The executable created by the linker contains the information that the
    executable uses a shared object in libmyFile.so and that
    /usr/source/lib/ is to be included in the directories to be searched for
    shared libraries when the program is loaded.

    In the second one, the file ./myFileexp.o file contains the information
    that myFunc1 is exported from a shared object. The contents of
    myFileexp.o (and possibly the -L option) provided enough information
    to the linker to created an executable with enough information to find
    the shared object when the executable is loaded.

    > What is the advantage and disadvantage one scenario has over the other?


    The advantage of the first approach is that it is simplier. You tell
    the linker the name of the shared library and the directory where it
    is (at link time and where it will be at execution time). The
    information about what the shared object exports was put in the shared
    object when it was built.

    The advantage of the second approach is flexibility. You can export
    different symbols by changing the contents of myFileexp.o without
    having to rebuild the shared object. If there is enough information
    in myFileexp.o, you don't need the -L option.

    It is generally better to use a simplier approach.

  4. Re: General Linking question.

    JNLSeb schrieb:
    > Lets say I created a shared library (libmyFile1.so) with a single function
    > myFunc1 and want to link it into a newly created application (App1).
    > The file libmyFile1.so is located in the /usr/source/lib/ directory.
    >
    > Scenario 1:
    > ------------------
    > If I do the following, the application links great and the executable is
    > built.
    > xlc -o App1 App1.o -L/usr/source/lib/ -lmyFile1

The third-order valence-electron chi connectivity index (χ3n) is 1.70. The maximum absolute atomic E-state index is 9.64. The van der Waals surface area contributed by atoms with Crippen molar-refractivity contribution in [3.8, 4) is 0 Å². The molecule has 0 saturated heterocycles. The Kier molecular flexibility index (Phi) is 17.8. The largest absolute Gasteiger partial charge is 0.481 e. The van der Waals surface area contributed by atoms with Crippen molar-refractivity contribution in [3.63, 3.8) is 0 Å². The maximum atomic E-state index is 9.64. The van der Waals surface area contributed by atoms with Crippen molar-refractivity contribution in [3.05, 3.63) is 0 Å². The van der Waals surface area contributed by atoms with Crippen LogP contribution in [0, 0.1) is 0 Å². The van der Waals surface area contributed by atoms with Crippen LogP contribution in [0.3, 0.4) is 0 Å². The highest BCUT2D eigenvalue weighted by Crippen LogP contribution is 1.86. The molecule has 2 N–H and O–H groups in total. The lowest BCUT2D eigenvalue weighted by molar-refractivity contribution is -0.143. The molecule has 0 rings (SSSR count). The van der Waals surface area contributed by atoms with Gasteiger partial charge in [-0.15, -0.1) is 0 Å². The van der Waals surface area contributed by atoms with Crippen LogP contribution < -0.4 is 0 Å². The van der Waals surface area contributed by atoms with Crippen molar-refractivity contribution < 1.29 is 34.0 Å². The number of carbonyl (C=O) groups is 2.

>
    >
    > Scenario 2:
    > ------------------
    > If I do the following, the application also links great and the executable
    > is built, BUT I also have to include another file (myFileexp.o) that
    > contains a list of the functions that already exist in the libmyFile1.so.
    > xlc -o App1 App1.o -L/usr/source/lib/libmyFile1.so ./myFileexp.o
    >
    > Questions:
    > --------------
    > What is the difference between these two linking commands?
    > What is the advantage and disadvantage one scenario has over the other?
    >
    >


    Is /usr/source/lib/libmyFile1.so a diectory? I guess not. See the
    ld man page:
    -L Directory Adds Directory to the list of search directories used for
    finding libraries designated by the -l (lowercase letter
    L) flag. The list of directories, including the standard
    library directories, is also recorded in the output
    object file loader section for use by the system loader
    unless you use the -blibpath, -bnolibpath, or -bsvr4
    option. You can repeat this flag.

  5. Re: General Linking question.

    JNLSeb wrote:
    > Questions:
    > --------------
    > What is the difference between these two linking commands?
    > What is the advantage and disadvantage one scenario has over the other?


    The 2nd might was well not even have the -L option. As has been stated
    -L (in that example) doesn't specify a directory. Therefore, this is a
    usage error.

    Ignoring that, either mechanism is fine. AIX allows one to use either a
    shared module directly, or an import list, and the two are equivalent.
    The latter can be helpful when the dependent module isn't available
    (yet) in its final form.

    And for the record, your import list (myFileexp.o) should be specified
    using -bI:, although naming it directly can accomplish certain goals.